The weight and length were obtained from the infant's birth record, and subsequently measured at age of 1.0, 2.0, 4.0, 6.0, 9.0, and 12.0 months using standardized procedures. Weight was measured to the nearest 0.01 kg using an electronic pediatric scale (Seca, Germany), and length was measured to the nearest 0.10 cm using a pediatric-length board (Seca, Germany) with the infant in a recumbent position.
WAZ, LAZ, and weight-for-length z-score (WLZ) of infants at 1.0, 2.0, 4.0, 6.0, 9.0, and 12.0 months of age were calculated according to the 2006 WHO growth standards using the WHO Anthro 2009 software. The software measured the age to the nearest 0.01 month. Underweight, stunting, and wasting were defined as WAZ < –2, LAZ < –2, and WLZ < –2, respectively. Overweight was defined as WLZ > +2. Normal weight was defined as –2 ≤ WLZ ≤ +2.
Quality control procedures are important to ensure data quality, which include the following: (1) Shanghai Municipal Health Bureau was responsible for data coordination, collection, and management; quality control; and advisory for groups; (2) lectures were given to the staff of each community by the director, and trainees underwent thorough training for standardizing the protocol regarding anthropometric measurements, recommendations for feeding methods, use of standard application and distribution of pamphlets; (3) pilot testing of study protocol was conducted (Kongjiang community); (4) monthly visits to study sites were made for calibrating measurement tools, assessing technology capacity and collecting data; (5) data quality assurance was completed through the calibration of equipment and the standardization of measurements, surveys, and the auditing data entry (data record included medical record books and electronic data in government system); (6) regular meetings, retraining, and random spot check were conducted.
Children were grouped into 6 age categories during the infancy period. Each age group includes half a month before and after. For example, ages from 0.5 month to 1.5 months are abbreviated as 1 month, and those from 5.5 months to 6.5 months are abbreviated as 6 months. If a child had been measured twice in a given age category, only the first measurement was counted. Measurements taken at 3.0, 5.0, 7.0, 8.0, and 11.0 months were excluded. All children were required to attend the clinical consultation in more than two age groups to ensure that the parents paid attention to the standard procedures.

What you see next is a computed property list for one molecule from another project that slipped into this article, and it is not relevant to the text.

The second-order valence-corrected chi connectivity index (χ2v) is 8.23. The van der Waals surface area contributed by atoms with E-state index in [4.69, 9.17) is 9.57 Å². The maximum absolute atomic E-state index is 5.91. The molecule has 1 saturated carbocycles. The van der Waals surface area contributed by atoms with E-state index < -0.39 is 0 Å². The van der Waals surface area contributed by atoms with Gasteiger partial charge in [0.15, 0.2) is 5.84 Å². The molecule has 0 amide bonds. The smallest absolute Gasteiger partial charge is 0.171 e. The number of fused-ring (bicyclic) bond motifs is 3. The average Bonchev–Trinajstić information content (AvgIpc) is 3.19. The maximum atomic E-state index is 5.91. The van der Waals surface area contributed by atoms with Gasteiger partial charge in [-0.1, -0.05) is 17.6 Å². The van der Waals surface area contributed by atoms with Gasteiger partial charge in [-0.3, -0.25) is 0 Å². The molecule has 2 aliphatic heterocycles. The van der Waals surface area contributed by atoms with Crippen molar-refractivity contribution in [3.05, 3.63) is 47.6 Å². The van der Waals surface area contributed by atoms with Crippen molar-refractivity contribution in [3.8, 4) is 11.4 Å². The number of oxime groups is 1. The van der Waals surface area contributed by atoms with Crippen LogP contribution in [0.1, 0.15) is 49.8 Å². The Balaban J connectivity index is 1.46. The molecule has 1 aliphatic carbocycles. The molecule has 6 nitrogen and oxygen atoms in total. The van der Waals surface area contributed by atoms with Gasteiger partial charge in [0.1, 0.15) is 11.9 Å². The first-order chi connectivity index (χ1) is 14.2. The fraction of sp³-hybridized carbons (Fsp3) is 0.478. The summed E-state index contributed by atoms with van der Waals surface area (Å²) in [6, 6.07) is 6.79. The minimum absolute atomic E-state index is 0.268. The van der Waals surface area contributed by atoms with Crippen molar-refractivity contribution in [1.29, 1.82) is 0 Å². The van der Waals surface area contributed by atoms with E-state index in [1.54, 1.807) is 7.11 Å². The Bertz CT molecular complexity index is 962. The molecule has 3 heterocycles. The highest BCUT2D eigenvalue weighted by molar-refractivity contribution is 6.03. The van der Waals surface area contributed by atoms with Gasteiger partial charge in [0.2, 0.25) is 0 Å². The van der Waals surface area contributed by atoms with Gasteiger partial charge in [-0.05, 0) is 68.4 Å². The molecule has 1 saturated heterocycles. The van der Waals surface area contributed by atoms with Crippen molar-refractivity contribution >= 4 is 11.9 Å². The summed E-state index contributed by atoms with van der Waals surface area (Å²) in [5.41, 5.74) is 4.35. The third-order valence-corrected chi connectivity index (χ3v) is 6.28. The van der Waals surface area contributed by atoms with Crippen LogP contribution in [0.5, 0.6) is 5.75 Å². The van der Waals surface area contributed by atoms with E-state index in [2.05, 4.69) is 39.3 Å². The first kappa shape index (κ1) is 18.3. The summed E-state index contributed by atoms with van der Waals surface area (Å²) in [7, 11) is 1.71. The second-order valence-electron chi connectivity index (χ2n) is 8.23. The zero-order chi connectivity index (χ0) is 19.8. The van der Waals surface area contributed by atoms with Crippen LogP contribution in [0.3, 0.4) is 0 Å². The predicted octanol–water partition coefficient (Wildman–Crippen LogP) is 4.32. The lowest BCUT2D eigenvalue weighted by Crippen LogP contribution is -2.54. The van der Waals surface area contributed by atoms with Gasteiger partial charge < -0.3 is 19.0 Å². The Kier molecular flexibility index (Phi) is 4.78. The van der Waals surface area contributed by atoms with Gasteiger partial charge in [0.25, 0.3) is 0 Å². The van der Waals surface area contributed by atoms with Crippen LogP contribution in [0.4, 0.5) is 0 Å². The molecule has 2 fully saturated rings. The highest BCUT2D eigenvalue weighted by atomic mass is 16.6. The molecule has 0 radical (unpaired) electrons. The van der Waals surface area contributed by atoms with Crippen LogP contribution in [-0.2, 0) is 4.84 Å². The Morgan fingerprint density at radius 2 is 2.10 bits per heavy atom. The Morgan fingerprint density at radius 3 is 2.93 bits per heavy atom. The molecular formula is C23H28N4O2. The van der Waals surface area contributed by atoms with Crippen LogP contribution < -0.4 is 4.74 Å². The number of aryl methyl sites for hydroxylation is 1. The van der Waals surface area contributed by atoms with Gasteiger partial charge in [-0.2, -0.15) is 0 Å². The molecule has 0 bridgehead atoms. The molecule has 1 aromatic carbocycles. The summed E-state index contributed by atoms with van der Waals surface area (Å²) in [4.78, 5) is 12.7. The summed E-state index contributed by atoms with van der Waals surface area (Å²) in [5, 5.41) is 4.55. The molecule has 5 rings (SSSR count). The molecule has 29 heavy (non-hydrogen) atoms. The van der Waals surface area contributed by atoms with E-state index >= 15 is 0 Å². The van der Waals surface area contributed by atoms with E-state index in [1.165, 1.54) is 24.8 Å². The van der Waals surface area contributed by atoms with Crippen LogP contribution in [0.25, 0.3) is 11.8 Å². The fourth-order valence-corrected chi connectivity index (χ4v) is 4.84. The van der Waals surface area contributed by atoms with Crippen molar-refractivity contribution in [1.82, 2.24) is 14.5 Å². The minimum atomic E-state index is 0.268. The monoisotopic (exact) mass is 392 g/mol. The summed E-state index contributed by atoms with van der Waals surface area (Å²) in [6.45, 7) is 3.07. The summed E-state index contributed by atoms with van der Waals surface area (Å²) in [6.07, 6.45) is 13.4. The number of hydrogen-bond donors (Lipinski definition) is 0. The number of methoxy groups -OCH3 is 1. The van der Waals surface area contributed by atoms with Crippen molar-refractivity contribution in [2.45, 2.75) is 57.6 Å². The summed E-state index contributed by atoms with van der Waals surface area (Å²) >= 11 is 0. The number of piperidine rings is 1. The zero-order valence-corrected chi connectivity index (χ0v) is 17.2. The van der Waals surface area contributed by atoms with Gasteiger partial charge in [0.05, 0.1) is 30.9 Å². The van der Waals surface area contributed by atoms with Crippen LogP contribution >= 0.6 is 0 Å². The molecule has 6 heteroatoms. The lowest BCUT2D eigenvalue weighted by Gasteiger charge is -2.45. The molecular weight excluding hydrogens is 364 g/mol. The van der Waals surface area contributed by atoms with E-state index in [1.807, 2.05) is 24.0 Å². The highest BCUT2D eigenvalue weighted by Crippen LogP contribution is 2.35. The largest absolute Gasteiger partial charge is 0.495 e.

The data with normal distribution were shown as mean ± standard deviation (SD), and the data with non-normal distribution were shown as median (Q1, Q3). The Chi-squared test and one-way analysis of variance (ANOVA) were used to assess the differences in the demographic characteristics, the Wilcoxon rank-sum test was used to compare the median differences of WAZ, LAZ, and WLZ between the two groups. Linear mixed-effect regression models for repeated measures using random effect at the community level (cluster) were used to compare the difference of WAZ, LAZ, and WLZ between the two groups at different time-point (PROC MIXED procedures). At individual level, models-controlled gender and weight at baseline as potential confounding factors. We used an unstructured covariance for the random effects at the child level, after comparing models with different covariance structures using the Akaike information criterion (AIC). All data analysis was performed using SAS Version 9.4 (SAS Institute Inc, Cary, North Carolina, USA). All P values were two-sided, and the level of statistical significance was set at P < 0.05.